The noble and needful philosophical tradition of bothsidesism (no, really)

A call for equanimity in a polarized time

Donald Trump.
(Image credit: Illustrated | Getty Images, iStock)

Nothing will open a pundit to anger and abuse like pointing out that both sides in our politics have a point — or a specific blind spot. That's especially true now, in our era of political polarization, and when one of our two major parties remains in thrall to a demagogue who provoked an insurrectionary riot against the national legislature to keep himself in power after losing a presidential election.

If ever there was a moment when drawing hard distinctions and rendering severe moral judgments would seem to be necessary, it's now.

Yet the opposite may in fact be true. Maybe the present — more than other, less rancorous moments — cries out for greater efforts at understanding "both sides."

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This doesn't mean embracing moral equivalency. I've probably devoted more of my writing to denouncing former President Donald Trump and his intellectual apologists than to any other single subject in my eight years as a columnist. I also sometimes sharply criticize so-called "woke" trends in the culture along with other forms of progressive overreach. But as I do, I try to make clear that the criticism doesn't imply the danger posed by "cancel culture" rivals the political threat of right-wing antiliberalism.

Yet denunciation — the rhetorical equivalent of jumping up and down, pointing and shouting, "Oh my God, this is dangerous and evil!" — isn't the only worthwhile response to a grave threat. On the contrary, it's exceedingly important to do more than that, to seek understanding beyond moral rebuke. And, yes, also beyond partisanship.

It can be challenging to see the need for efforts at equanimity when the centrifugal forces in our politics are so powerful. These days, punditry and even more ostensibly measured forms of analysis, like scholarship, tend unapologetically to take sides in political disagreements and disputes. Some commentators do little more than write repeated variations on "Why Donald Trump is so dangerous" or "How the Democrats became the only party to favor democracy."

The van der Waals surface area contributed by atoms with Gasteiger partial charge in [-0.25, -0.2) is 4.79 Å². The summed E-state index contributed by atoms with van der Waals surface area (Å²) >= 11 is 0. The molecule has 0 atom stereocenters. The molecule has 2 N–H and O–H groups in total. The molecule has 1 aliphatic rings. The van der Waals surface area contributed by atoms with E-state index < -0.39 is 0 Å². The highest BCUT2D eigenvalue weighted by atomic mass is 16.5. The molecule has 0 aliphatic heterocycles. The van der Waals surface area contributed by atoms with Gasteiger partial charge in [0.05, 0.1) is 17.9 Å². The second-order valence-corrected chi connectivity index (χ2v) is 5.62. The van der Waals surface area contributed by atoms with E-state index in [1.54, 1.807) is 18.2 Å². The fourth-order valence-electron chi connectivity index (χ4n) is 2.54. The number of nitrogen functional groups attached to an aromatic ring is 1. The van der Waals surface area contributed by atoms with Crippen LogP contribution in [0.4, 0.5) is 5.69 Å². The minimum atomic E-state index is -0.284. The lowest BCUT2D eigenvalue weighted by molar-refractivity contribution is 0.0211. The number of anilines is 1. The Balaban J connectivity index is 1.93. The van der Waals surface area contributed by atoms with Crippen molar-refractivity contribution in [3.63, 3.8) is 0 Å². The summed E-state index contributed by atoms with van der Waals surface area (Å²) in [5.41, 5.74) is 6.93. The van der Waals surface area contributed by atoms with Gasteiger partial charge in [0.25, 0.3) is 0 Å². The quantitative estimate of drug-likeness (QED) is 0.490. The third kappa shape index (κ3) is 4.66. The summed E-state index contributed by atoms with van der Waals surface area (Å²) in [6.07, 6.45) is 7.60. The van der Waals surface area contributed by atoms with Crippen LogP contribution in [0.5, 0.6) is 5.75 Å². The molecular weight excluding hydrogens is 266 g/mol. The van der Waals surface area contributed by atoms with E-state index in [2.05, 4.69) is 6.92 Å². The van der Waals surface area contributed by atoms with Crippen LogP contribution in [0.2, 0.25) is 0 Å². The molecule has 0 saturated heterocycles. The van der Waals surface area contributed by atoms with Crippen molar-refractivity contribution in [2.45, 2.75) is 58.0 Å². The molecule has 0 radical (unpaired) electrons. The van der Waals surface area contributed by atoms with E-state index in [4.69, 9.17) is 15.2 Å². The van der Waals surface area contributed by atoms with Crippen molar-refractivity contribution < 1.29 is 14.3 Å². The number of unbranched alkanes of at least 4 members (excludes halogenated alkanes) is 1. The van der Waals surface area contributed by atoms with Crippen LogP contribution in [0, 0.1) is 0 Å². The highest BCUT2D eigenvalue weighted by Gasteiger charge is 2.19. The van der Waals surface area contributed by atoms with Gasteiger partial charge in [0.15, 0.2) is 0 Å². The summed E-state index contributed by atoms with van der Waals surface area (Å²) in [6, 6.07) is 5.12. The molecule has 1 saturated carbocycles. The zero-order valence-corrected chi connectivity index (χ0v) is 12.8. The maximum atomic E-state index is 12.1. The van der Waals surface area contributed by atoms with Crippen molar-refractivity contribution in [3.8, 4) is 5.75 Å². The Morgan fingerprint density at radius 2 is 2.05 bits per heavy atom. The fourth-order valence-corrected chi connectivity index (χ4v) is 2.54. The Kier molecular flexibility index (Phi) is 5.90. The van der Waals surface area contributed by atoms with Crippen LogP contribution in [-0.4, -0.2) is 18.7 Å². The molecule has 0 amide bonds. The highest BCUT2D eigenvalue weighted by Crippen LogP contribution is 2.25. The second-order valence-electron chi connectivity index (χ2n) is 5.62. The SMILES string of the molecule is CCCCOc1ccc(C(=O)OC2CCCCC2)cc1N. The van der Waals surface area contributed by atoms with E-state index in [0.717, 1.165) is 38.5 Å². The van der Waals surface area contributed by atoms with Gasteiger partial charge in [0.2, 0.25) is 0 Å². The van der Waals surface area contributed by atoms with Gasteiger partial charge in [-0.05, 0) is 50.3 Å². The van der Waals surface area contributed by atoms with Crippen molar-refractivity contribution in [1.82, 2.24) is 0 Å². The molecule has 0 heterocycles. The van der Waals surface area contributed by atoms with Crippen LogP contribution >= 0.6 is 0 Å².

One column on such topics is essential. Several published over time, in response to a string of discrete events, can be useful. But more than that and punditry begins to resemble special pleading for one political faction: Saving democracy in America requires not only voting consistently for Democrats but also supporting their entire policy agenda and never criticizing the party or its leadership, including the president. To do otherwise is to will an authoritarian future.

Thankfully, there is another mode of analysis, though it may not win as much public approval. It's the more dispassionate approach taken by certain political philosophers down through the centuries.

Thucydides was an ancient Athenian general embroiled in fighting the Peloponnesian War against Sparta when he began writing his classic history and analysis of the conflict, not from the standpoint of his own city and its grievances against its opponent in the war, but from a loftier point of view. In the opening pages of his history, he declares that he aims not for the essay "to win the applause of the moment" but for it to be "a possession for all times." And, indeed, his work has been read and admired ever since for its even-handed and enduring insights into the motives and ill-fated decisions of the warring parties.

In a similar way, Aristotle described the distinctive outlook of the political philosopher as that of an umpire — a judge who aspires to stand outside of and somewhat above the political fray, judging the participants as fairly as possible, and ultimately striving to further the common good and achieve conciliation at the level of the polity as a whole. Such political philosophizing, as exemplified by Aristotle's own writing about politics, takes the form of listening to what all the parties or factions in the community say and highlighting what's reasonable and unreasonable in each — the assumption being that each expresses a partial truth and makes demands in the name of a partial understanding of justice that needs to be refined.